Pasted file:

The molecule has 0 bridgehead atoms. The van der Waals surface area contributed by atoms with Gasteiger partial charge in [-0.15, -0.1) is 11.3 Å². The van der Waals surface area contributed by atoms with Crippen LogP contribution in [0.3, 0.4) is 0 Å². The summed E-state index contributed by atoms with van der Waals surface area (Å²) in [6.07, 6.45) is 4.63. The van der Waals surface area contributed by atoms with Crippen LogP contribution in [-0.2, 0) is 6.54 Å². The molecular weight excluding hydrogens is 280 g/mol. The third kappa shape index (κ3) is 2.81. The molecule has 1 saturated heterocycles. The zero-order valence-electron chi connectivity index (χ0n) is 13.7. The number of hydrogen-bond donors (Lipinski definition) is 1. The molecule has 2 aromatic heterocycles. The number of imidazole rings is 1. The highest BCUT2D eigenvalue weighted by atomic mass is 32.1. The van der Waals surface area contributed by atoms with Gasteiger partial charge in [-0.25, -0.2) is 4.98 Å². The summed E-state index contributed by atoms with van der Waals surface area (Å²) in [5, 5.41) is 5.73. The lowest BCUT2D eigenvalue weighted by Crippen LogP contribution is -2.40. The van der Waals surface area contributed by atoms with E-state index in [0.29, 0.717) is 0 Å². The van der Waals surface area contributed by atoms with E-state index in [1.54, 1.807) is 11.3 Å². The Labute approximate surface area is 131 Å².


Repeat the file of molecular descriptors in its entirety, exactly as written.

The molecule has 0 bridgehead atoms. The van der Waals surface area contributed by atoms with Gasteiger partial charge in [-0.15, -0.1) is 11.3 Å². The van der Waals surface area contributed by atoms with Crippen LogP contribution in [0.3, 0.4) is 0 Å². The summed E-state index contributed by atoms with van der Waals surface area (Å²) in [6.07, 6.45) is 4.63. The van der Waals surface area contributed by atoms with Crippen LogP contribution in [-0.2, 0) is 6.54 Å². The molecular weight excluding hydrogens is 280 g/mol. The third kappa shape index (κ3) is 2.81. The molecule has 1 saturated heterocycles. The zero-order valence-electron chi connectivity index (χ0n) is 13.7. The number of hydrogen-bond donors (Lipinski definition) is 1. The molecule has 2 aromatic heterocycles. The number of imidazole rings is 1. The highest BCUT2D eigenvalue weighted by atomic mass is 32.1. The van der Waals surface area contributed by atoms with Gasteiger partial charge in [-0.25, -0.2) is 4.98 Å². The summed E-state index contributed by atoms with van der Waals surface area (Å²) in [5, 5.41) is 5.73. The lowest BCUT2D eigenvalue weighted by Crippen LogP contribution is -2.40. The van der Waals surface area contributed by atoms with E-state index in [0.29, 0.717) is 0 Å². The van der Waals surface area contributed by atoms with E-state index in [1.54, 1.807) is 11.3 Å². The Labute approximate surface area is 131 Å².